Getting in Tune (with myself)

self-care Dec 08, 2021

After a wonderful Thanksgiving dinner with my two kids and close friends, I returned home feeling full, yet empty.

This was my first U.S. Thanksgiving since I became a U.S. citizen in December 2020, and my second family Thanksgiving without my husband.

Just as I was about to cry myself to sleep after narrowly avoiding an anxiety attack by deep breathing, I pulled out something unexpected from my Emotional Emergency Tool Kit:


That’s right, singing! Don’t get too excited – I’m no Adele. Historically, the only singing I did was in the shower.

But this time, I leaned into the inner artist I’ve been developing. As I’ve written about recently, I’ve created space in my life to explore my creative, expressive side through dance. I’m always drawn to a dance that represents exactly what I’m working on within myself and how I connect with others.

Recently, I’ve been most inspired by Julia Cameron’s best-selling book, The Artist’s Way: A Spiritual Path to Higher Creativity. Her words about developing the artists within each of us really resonate with me.

So I decided to try something new after the Jewish high holidays, during which I felt spiritually uplifted by the chanting – it felt like the best form of prayer to heaven.

Singing as though no one is listening feels especially healing for my mind, body and soul.

So at 2:00 AM, I turned on my computer and turned on my voice. I began singing along to music sheets with transliterations from Hebrew to English.

I sang. And sang. And sang.

My kids thought I was nuts.

But I had the fortitude to know when I discovered how to soothe myself when I was in deep pain.

A friend of mine is the artistic director of the Toronto Jewish Chorus (TJC) – which features amateur singers who either attend in-person or online. I joined the choir online, as a total newbie: I had no clue about the singing voices – soprano, alto, tenor, bass – and I don’t know how to read music or transliterations. Frankly, I find it easier to read Hebrew!

But I joined with an open mind and enthusiasm. And here’s how I discovered the joy in singing with a choir:

Singing helps me find my voice

Singing moves me outside my comfort zone, and gives me a new outlet to express myself. In many ways, I had lost my voice and my sense of self when I got married. Twice.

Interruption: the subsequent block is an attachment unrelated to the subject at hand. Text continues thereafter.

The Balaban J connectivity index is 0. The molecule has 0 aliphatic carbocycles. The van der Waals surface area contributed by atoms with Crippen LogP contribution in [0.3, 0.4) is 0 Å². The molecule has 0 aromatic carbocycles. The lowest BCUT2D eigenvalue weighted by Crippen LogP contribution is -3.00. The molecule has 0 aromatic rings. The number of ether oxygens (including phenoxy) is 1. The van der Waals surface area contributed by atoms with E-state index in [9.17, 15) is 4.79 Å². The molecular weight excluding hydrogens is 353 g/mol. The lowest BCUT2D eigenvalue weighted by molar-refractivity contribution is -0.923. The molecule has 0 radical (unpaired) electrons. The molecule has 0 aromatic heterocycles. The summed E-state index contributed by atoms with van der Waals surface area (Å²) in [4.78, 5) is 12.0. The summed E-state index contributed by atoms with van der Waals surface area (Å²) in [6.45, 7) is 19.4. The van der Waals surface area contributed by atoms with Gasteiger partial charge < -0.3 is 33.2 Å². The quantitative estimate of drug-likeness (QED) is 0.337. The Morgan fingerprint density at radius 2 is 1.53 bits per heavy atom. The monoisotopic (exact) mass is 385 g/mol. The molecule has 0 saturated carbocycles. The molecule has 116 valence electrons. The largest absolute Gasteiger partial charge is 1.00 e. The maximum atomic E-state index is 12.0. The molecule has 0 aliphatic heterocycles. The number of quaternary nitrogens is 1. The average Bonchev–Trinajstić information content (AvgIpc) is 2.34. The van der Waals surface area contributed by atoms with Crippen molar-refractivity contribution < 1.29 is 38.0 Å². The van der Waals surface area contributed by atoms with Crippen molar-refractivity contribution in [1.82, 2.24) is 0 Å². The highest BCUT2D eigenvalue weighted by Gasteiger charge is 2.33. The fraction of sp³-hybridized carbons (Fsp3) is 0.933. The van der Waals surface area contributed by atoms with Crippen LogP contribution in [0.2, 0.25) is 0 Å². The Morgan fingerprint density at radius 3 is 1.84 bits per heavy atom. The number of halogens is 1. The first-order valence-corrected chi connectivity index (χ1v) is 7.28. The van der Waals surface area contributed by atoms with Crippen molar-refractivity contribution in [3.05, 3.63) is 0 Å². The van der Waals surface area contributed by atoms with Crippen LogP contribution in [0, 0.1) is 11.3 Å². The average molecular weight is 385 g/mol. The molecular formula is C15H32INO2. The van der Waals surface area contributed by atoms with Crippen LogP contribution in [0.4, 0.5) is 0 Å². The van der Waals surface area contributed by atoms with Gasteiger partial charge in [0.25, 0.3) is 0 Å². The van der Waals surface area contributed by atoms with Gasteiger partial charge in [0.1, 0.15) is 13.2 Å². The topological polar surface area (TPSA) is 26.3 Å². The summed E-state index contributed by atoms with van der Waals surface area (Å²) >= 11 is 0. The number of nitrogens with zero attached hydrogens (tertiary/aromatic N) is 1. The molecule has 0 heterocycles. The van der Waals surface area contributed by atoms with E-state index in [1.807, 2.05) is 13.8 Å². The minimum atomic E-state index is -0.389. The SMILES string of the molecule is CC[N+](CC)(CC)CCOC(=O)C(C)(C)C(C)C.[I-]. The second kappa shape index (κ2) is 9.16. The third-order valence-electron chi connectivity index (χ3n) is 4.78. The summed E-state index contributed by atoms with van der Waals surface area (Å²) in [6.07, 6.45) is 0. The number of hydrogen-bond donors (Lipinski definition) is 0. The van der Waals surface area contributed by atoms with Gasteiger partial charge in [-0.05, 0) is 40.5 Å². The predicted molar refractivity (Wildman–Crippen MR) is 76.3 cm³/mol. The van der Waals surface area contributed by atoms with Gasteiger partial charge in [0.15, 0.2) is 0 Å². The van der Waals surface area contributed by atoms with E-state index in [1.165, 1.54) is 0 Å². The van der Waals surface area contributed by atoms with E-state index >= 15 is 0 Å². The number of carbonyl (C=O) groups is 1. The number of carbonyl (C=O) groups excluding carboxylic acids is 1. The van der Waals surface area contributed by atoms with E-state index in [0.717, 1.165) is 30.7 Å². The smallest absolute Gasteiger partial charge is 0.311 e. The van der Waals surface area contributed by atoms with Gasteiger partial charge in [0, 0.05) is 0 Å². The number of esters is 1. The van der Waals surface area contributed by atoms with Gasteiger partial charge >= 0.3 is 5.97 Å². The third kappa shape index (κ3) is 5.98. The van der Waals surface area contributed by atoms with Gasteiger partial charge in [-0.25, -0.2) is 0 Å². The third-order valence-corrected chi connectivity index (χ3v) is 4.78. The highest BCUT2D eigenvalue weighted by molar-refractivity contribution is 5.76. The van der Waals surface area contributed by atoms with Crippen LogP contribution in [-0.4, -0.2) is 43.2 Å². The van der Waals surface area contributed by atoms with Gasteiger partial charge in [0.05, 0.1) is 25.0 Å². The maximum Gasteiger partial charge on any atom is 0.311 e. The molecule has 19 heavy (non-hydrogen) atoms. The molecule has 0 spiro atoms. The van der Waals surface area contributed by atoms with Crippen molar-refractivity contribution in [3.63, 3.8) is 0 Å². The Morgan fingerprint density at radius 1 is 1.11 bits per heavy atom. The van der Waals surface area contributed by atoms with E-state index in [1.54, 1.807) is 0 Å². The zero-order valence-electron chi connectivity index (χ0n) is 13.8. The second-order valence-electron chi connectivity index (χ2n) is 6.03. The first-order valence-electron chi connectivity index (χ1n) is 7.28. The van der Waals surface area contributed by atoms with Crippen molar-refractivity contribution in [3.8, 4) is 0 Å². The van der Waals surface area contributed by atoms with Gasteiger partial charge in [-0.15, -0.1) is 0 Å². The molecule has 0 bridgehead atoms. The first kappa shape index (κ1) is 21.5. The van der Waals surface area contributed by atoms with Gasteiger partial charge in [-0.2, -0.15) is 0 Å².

I often did not feel seen or heard. I could not express my opinions, or disagree in a healthy way without feeling that I was being shut down, silenced or stonewalled.

I’m a people-pleaser, yet I could not hear my inner voice, or tune into my core values through all the noise and chaos.

This is similar to how it feels when you’re working in a toxic environment.

Singing out loud, in harmony with others, allows me to feel seen and heard. Here, we welcome diverse voices singing as one: We are one choir, with one voice.

We hear each other in harmony

There’s something truly amazing about the power of the collective voice. We’re all amateurs and there’s no need for perfect pitch. It’s all about singing together in harmony to create beautiful music. There’s nothing more powerful than multiple voices coming together in one collective chorus.

Judy, the TJC’s director tells us that the sound the group creates is more beautiful than any sound that an individual could produce on their own. Every voice matters. And the goal is to become part of the unified sound and intention.

Blending into the harmony involves listening to the voices around you and contributing your most beautiful sound. Hearing and feeling the voices around each singer gives us strength, removes anxiety and worry over how we sound, and, as a result, we sound stronger and even better.

Have a listen here to part of last year’s Virtual Concert HERE.

Judy’s words got me thinking about corporate team building: The power of working together in groups, hearing one another and bringing different perspectives is so uplifting.

Singing for solace

There’s something about singing that is so moving, inspiring. It’s like chanting; mantras put me in a meditative state.

Neuroscientist and musician Dr. Daniel Levitan has studied how music affects us emotionally, and he notes that when people sing together, oxytocin – the ‘feel good’ hormone – is released, causing us to trust each other and feel bonded together.

When it’s just me and my voice, singing helps me with my breathwork – this is another essential item in my toolkit that helps me become calm and focused, when I’m in distress.

We’re taught to bring ourselves back to the breath. The breath required for singing is no different; it’s all about mindfulness. Restorative breathing, and taking a breath to relax and decompress.

I have harnessed some of these principles in a library of mindfulness video breaks for use at work, conferences and everyday life. Some of the byte-sized units include:

  • Breath awareness practices set against beautiful scenery
  • Short seated and standing Yoga video breaks
  • Classic yoga poses adapted for business attire at desks and in meetings
  • Curated yoga poses to help participants awaken in the morning and wind-down before bedtime

The videos are available in a stand-alone portal (The Virtual Wellness Lounge) or they can be included and broadcasted inside your meeting agenda or conference platform.

Click HERE to book a Zoom call with me so we can discuss!

Be well,

PS: NEW! Book a FREE DISCOVERY CALL so you can learn how to explore new options, directions and creative space for yourself forward.

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